German discount supermarket Kaufland stunned staff, landlords and the business community last week when it quit Australia after investing about half a billion dollars here and before opening a single store.
The company, owned by the world's fourth-biggest retailer Schwartz Group, said it was abandoning Australia for better investment returns from Europe.
Kaufland had made considerable progress in the three or so years after the Schwartz group applied for Kaufland trademarks in Australia. It had allocated as much as A$523 million ($540 million), secured 23 supermarket sites, started building a distribution centre, signed up thousands of suppliers and hired 200 staff.
Its exit can only be an indictment on the poor state of Australian retail. It is clear Kaufland doesn't expect poor sales, weak consumer confidence and low wage growth to turn around any time soon.
It also looks like a snap decision – only a week before the announcement, the German parent topped up the local operation's coffers with a A$100 million cash injection. The bushfires and the disruption they bring and the additional hit to consumer confidence look like they were a factor in the decision.
The departure is bad news for consumers as Kaufland had threatened to kickstart a price war and put pressure on Coles and Woolworths, which dominate the supermarket sector, although they were facing some challenge from Aldi, another German supermarket chain, which has been in Australia since 2001.
Investors were quick to push up the share prices of both supermarket chains following the announcement, as well as hardware and discount retailer Wesfarmers.
Kaufland is a big box style discounter which sells mainly homebrand food and groceries as well as electronics, clothing, hardware and homewares. As such, it would have taken sales from a wide range of retailers and increased pressure on prices.
Australia's weak retail environment might not be the only factor influencing its shock announcement.
The competition watchdog is about to launch an investigation into allegations that major fresh food suppliers planned to withhold supply to the German retailer, fearing reprisal from Coles and Woolworths. Chairman of the Australian Consumer and Competition Commission Rod Simms has appealed for any retailers with knowledge of the situation to come forward.
Politicians, consumers and businesspeople should all be very concerned the market dominance of these major supermarket players can keep out new entrants. Even if the supermarkets didn't actively use their market power to apply pressure – suppliers might have decided on their own that it would be wiser not to supply Kaufland. The exit of another competitor will underwrite their profits and leave consumers with less choice and higher grocery bills.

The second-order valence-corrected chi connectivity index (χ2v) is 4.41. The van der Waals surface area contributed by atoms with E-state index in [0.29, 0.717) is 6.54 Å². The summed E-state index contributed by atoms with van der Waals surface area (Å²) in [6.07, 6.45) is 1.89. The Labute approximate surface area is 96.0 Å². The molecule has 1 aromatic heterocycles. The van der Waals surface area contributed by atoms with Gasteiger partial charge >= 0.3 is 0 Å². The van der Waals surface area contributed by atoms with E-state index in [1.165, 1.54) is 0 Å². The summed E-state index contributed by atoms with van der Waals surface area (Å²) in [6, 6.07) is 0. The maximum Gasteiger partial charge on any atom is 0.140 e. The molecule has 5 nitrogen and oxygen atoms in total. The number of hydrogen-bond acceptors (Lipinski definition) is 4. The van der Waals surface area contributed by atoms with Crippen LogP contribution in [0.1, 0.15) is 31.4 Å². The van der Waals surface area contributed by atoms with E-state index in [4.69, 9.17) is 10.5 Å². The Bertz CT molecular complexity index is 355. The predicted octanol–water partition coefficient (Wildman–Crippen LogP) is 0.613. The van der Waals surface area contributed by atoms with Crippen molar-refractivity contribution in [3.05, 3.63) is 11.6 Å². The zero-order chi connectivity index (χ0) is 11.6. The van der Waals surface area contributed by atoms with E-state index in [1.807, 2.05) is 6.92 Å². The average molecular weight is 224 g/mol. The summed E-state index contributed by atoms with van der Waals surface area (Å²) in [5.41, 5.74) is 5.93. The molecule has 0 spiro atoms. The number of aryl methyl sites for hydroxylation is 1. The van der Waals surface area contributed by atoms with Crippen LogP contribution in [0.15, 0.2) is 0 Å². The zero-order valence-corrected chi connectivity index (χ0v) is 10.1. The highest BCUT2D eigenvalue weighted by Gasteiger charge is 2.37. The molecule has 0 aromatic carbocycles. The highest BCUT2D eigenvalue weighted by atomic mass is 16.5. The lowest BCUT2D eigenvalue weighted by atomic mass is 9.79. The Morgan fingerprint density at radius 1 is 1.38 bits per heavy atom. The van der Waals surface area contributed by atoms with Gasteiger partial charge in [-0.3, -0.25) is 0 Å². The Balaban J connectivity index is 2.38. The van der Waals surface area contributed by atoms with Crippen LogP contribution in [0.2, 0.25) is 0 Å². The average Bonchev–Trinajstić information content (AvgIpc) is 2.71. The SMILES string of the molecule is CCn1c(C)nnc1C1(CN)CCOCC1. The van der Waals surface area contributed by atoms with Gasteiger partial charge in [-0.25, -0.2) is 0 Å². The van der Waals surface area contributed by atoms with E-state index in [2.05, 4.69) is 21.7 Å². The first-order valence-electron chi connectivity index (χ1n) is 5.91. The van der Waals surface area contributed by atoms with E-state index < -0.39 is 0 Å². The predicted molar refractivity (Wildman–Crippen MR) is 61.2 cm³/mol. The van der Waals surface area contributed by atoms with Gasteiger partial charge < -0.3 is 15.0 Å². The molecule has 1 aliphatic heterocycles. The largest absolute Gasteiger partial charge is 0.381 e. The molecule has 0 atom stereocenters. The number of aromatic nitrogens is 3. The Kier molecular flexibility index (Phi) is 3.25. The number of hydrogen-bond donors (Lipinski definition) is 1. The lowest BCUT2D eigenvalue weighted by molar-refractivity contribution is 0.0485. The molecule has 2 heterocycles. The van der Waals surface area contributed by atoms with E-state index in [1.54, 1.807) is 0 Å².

All up, it looks as if Kaufland decided, in the context of Australia's weak retail environment, that it wasn't worth the considerable time and investment – including many years of likely losses – required to muscle its way into the tightly-controlled retail sector.
It will be interesting to see what the ACCC uncovers about the dominance of the two major supermarket chains.
Trivago tripped up
The consumer watchdog has just successfully completed an investigation relating to another German company, hotel comparison site Trivago. It has found the company misled consumers about cheap hotel deals, the Federal Court ruled last week after the ACCC brought a prosecution.
In its advertising and on its website, the Dusseldorf-based company gave consumers the impression it was scouring the web for the best available hotel deals and ranking them. It purported to list deals according to value, with the best listed at the top of a user's search results.
But the Federal Court found Trivago didn't actually show customers the cheapest deals for hotel rooms. Instead, it promoted advertisers who paid them the biggest fees.
"Contrary to the impression created by the relevant conduct, the Trivago website did not provide an impartial, objective and transparent price comparison service," Federal Court Justice Mark Moshinsky said in his written judgement.
Additionally, the company was also found guilty of false and misleading price comparisons because it compared a standard room rate with a luxury room at the same hotel.
Trivago betrayed the trust of consumers who expected they were getting the best deal when they logged on to the site. Those customers will now be feeling duped and wondering how much extra they paid for accommodation promoted by Trivago.
It's a good reminder for consumers not to place too much trust in comparison websites and to always supplement them with their own research.
It could also prove expensive for Trivago. Lawyers at plaintiff firms are bound to be running the numbers to check on the feasibility of a consumer class action against the company.
For the ACCC, it's a big win and, in conjunction into last year's investigation into whether Facebook and Google have too much power in the advertising and media sectors, demonstrates the regulator is making a good start on protecting consumers' interests in the digital economy.